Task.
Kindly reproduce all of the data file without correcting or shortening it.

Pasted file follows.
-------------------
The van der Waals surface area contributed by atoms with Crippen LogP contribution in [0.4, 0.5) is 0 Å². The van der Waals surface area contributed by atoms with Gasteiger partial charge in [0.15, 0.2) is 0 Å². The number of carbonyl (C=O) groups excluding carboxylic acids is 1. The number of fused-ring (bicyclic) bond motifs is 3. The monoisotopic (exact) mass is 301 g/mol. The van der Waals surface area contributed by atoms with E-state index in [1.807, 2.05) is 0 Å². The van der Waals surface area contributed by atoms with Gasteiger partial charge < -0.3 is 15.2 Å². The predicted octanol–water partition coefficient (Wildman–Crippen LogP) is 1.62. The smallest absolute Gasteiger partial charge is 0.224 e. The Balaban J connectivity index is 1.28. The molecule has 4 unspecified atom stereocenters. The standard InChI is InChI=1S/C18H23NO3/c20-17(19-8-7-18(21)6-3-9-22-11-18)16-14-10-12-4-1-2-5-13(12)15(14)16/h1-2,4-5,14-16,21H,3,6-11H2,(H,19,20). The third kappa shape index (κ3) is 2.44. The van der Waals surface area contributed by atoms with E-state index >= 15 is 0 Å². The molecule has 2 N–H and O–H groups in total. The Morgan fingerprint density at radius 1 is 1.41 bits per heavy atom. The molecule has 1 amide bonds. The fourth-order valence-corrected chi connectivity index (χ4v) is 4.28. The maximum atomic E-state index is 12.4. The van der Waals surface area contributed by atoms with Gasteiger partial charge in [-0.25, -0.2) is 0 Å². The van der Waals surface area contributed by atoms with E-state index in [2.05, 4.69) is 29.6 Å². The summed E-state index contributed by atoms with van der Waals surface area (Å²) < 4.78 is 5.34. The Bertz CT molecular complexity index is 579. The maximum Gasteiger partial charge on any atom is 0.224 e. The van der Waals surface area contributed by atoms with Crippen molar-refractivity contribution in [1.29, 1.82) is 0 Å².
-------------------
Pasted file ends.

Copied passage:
The van der Waals surface area contributed by atoms with Crippen LogP contribution in [0.4, 0.5) is 0 Å². The van der Waals surface area contributed by atoms with Gasteiger partial charge in [0.15, 0.2) is 0 Å². The number of carbonyl (C=O) groups excluding carboxylic acids is 1. The number of fused-ring (bicyclic) bond motifs is 3. The monoisotopic (exact) mass is 301 g/mol. The van der Waals surface area contributed by atoms with E-state index in [1.807, 2.05) is 0 Å². The van der Waals surface area contributed by atoms with Gasteiger partial charge < -0.3 is 15.2 Å². The predicted octanol–water partition coefficient (Wildman–Crippen LogP) is 1.62. The smallest absolute Gasteiger partial charge is 0.224 e. The Balaban J connectivity index is 1.28. The molecule has 4 unspecified atom stereocenters. The standard InChI is InChI=1S/C18H23NO3/c20-17(19-8-7-18(21)6-3-9-22-11-18)16-14-10-12-4-1-2-5-13(12)15(14)16/h1-2,4-5,14-16,21H,3,6-11H2,(H,19,20). The third kappa shape index (κ3) is 2.44. The van der Waals surface area contributed by atoms with E-state index >= 15 is 0 Å². The molecule has 2 N–H and O–H groups in total. The Morgan fingerprint density at radius 1 is 1.41 bits per heavy atom. The molecule has 1 amide bonds. The fourth-order valence-corrected chi connectivity index (χ4v) is 4.28. The maximum atomic E-state index is 12.4. The van der Waals surface area contributed by atoms with Gasteiger partial charge in [-0.25, -0.2) is 0 Å². The van der Waals surface area contributed by atoms with E-state index in [2.05, 4.69) is 29.6 Å². The summed E-state index contributed by atoms with van der Waals surface area (Å²) < 4.78 is 5.34. The Bertz CT molecular complexity index is 579. The maximum Gasteiger partial charge on any atom is 0.224 e. The van der Waals surface area contributed by atoms with Crippen molar-refractivity contribution in [1.29, 1.82) is 0 Å².